HL Deb 10 July 1996 vol 574 cc293-5

2.51 p.m.

Lord Wise

My Lords, in the unavoidable absence of the noble Earl, Lord Winchilsea and Nottingham, and at his request, I beg leave to ask the Question standing in his name on the Order Paper.

The Question was as follows:

To ask Her Majesty's Government:

Whether they are taking any initiatives other than through the United Nations, to find a political resolution to the crisis in the Western Sahara.

Baroness Chalker of Wallasey

My Lords, we regret the suspension of the identification process. We continue to believe that the best solution remains in supporting the UN Secretary General and his staff in their attempts to resolve the conflict in the Western Sahara. We urge both Polisario and Morocco to co-operate fully with MINURSO, the United Nations scheme in the area.

Lord Wise

My Lords, I thank the Minister for that reply. But what does she think the consequences will be for the people of the area, and also for the credibility of the United Nations, following its complete and absolute failure to bring about a fair and free referendum following the withdrawal of part of MINURSO? Does the Minister agree that the only option that unfortunately seems to be available to the Saharan people is a resumption of the war? If there is such a resumption, as I fear there will be, is there not a grave risk to the stability of the whole area? And what will be the consequences for Europe?

Baroness Chalker of Wallasey

My Lords, it is difficult to tell my noble friend what the consequences might be. I have already said that we have been concerned at the lack of progress in the identification process. When the Secretary General reported on 8th May, recommending the suspension of the identification process, we said that it was disappointing. My colleague, the Minister of State, the right honourable Jeremy Hanley, discussed the conflict with the Moroccan deputy foreign minister in Rabat earlier this month, in an effort to try to help the process.

What must happen is co-operation of both parties with the UN on confidence-building measures. If political prisoners are not released and if there is no exchange of prisoners of war, frustrations will further build up. The frustrations of the Polisario worry us very much because we believe that it is essential that the ceasefire be maintained. It is difficult to predict, but renewed fighting will achieve absolutely nothing. It risks drawing in the neighbours—something which the UN and the whole free world should seek to avoid.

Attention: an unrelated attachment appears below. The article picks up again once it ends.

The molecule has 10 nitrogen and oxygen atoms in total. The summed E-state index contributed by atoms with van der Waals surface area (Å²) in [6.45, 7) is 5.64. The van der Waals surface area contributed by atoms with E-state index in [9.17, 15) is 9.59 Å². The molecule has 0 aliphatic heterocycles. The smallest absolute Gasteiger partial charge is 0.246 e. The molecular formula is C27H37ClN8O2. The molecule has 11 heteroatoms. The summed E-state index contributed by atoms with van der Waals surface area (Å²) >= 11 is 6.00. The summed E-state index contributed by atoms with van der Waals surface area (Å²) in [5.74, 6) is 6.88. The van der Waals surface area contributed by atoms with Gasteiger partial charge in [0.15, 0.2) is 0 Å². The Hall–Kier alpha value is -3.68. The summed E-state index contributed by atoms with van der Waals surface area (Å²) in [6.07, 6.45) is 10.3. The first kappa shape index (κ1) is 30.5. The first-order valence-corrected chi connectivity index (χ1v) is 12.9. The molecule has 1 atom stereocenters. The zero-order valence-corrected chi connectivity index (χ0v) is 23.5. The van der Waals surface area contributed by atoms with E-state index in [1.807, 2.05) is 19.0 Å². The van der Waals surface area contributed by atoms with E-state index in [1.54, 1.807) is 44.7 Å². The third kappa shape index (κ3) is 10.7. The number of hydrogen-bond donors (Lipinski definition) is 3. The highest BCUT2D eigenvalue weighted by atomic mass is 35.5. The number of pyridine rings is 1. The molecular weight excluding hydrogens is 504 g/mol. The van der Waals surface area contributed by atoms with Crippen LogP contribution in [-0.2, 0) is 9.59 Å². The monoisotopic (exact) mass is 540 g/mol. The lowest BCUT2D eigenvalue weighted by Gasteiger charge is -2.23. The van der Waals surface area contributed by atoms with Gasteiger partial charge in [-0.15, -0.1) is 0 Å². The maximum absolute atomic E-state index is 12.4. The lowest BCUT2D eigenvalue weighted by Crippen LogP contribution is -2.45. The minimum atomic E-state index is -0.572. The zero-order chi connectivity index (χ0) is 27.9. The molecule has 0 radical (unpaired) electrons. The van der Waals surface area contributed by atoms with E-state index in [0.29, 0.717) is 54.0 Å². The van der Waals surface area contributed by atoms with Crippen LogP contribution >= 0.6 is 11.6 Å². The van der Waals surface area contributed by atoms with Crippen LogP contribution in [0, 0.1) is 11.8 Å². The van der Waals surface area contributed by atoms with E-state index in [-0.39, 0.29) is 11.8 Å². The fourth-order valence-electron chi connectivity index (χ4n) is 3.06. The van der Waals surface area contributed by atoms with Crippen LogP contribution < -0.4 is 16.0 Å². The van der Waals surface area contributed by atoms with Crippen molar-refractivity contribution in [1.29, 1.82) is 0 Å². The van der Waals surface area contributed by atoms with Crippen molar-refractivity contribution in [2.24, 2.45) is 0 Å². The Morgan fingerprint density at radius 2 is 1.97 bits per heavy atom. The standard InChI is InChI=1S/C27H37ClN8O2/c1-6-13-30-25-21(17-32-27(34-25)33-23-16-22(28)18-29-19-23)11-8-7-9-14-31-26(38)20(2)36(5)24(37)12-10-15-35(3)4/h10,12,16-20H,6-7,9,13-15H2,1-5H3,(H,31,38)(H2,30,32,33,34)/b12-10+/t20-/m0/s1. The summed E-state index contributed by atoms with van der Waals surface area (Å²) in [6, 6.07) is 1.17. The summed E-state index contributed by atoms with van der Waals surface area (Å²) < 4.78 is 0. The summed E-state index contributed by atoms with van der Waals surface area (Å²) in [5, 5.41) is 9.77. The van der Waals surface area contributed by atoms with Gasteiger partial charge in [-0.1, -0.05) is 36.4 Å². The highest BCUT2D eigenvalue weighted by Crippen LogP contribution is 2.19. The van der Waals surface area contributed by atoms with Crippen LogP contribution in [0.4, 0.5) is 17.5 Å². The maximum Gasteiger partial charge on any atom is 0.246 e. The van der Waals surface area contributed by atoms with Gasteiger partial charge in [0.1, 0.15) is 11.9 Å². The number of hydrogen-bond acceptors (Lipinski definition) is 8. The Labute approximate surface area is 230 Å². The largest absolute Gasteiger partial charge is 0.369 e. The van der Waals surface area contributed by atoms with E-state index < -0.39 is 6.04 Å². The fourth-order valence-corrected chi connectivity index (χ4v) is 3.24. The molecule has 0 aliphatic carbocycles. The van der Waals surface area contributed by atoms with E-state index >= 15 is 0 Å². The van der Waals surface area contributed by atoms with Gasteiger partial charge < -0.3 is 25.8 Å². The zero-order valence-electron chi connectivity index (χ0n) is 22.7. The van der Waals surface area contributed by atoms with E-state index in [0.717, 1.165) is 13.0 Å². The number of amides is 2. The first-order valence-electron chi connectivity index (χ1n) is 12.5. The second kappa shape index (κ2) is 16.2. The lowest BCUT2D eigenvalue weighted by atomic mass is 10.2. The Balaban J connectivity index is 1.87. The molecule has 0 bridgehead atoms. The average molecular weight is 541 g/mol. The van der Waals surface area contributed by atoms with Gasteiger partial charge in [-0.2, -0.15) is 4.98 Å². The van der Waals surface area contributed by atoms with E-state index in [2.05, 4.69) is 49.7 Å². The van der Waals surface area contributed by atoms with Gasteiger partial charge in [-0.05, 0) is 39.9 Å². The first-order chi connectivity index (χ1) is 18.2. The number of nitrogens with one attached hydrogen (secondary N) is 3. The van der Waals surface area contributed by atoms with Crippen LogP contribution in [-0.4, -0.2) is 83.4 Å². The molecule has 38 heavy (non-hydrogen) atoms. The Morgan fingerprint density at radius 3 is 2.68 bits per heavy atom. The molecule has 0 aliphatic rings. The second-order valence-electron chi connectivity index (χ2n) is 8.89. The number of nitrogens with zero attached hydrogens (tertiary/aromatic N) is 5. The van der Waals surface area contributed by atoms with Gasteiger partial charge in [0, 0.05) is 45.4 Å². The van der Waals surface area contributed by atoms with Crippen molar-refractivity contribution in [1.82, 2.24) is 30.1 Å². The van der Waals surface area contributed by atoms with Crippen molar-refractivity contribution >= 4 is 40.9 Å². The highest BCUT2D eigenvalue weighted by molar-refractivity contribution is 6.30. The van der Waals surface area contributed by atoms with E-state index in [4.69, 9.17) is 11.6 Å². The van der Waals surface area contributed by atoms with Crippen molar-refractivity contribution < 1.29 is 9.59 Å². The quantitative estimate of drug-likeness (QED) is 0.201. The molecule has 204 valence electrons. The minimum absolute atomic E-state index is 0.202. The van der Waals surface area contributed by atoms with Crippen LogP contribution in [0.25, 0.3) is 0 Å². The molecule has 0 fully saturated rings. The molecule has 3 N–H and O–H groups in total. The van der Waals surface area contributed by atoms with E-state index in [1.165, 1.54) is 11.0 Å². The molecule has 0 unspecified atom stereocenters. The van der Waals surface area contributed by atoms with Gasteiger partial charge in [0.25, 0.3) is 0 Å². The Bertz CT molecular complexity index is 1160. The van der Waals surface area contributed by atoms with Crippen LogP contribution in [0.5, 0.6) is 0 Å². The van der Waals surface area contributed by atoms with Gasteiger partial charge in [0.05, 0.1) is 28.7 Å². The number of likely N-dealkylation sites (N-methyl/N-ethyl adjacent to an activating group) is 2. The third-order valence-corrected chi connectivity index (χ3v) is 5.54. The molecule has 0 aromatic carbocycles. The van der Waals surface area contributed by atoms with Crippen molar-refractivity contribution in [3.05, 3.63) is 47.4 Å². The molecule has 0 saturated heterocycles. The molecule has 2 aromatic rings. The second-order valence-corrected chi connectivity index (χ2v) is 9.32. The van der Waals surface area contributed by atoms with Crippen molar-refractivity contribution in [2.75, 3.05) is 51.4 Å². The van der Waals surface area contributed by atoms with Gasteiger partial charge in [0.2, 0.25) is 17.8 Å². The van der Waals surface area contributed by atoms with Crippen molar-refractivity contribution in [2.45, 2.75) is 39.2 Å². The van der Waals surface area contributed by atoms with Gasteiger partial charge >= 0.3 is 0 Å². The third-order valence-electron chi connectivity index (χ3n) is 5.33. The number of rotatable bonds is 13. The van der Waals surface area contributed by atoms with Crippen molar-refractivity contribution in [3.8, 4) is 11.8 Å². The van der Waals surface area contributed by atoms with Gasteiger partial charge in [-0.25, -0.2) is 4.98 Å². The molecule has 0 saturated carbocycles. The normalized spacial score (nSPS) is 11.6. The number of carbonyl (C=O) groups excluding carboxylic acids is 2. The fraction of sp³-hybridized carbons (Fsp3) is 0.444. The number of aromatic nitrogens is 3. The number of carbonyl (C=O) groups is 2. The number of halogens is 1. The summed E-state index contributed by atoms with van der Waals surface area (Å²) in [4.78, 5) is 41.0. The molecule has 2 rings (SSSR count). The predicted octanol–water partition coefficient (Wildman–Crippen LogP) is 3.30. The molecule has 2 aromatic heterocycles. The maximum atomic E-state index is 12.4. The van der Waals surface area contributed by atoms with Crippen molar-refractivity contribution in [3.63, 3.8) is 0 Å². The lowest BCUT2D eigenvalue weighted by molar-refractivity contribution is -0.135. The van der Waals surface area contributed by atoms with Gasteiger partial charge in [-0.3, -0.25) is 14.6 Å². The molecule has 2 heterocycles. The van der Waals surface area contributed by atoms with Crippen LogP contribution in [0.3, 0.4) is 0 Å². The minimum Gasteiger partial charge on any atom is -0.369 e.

Lord Avebury

My Lords, does not the main difficulty arise from the attempts by Morocco to introduce persons on to the register who are not properly qualified? Why has the Secretary General found it so difficult to develop alternative procedures for the proper identification of voters that will satisfy both sides but will ensure that persons who are not qualified are not placed on the register?

Baroness Chalker of Wallasey

My Lords, I must be honest with the noble Lord, I do not know the answer. I too should be fascinated to find out why it has happened. I shall do my best to do so and will drop him a line.

Baroness Blackstone

My Lords, can the Minister tell the House whether the Government have discussed the question of the Western Sahara with President Mandela, given his wish to recognise it formally and also given that he has already made an offer to do so to the leader of the Polisario Front? Will the Minister also say whether there is any prospect of the registration process being re-started?

Baroness Chalker of Wallasey

My Lords, in answer to the first question, not this morning, we did not have time; I shall try again tonight. The answer to the second question is that the door has been firmly closed on the current series of registrations. However, we continue to believe that it should happen and we will see what can be done. Some of us seek to follow that path, but at the moment it is not one that the United Nations seems to be willing to re-start.

Lord Bruce of Donington

My Lords, is the Minister aware that many in this House appreciate and agree with the cautious attitude that she is taking to the problem? Is she further aware that many interests are involved on the periphery of the Western Sahara? They would be only too delighted to stir the pot even further with a view to provoking trouble. Does she accept that her attitude towards the problem is acceptable to those of us who wish to establish real peace in the area?

Baroness Chalker of Wallasey

My Lords, I am grateful to the noble Lord for his question. We are right to be cautious. As he knows, we and other Security Council members not only supported Resolutions 1042 and 1056 earlier this year, but also in private we have encouraged the two parties. In the UN, we have encouraged them to consider additional ways in which new confidence might be created between the parties in order to facilitate the implementation of the settlement plan.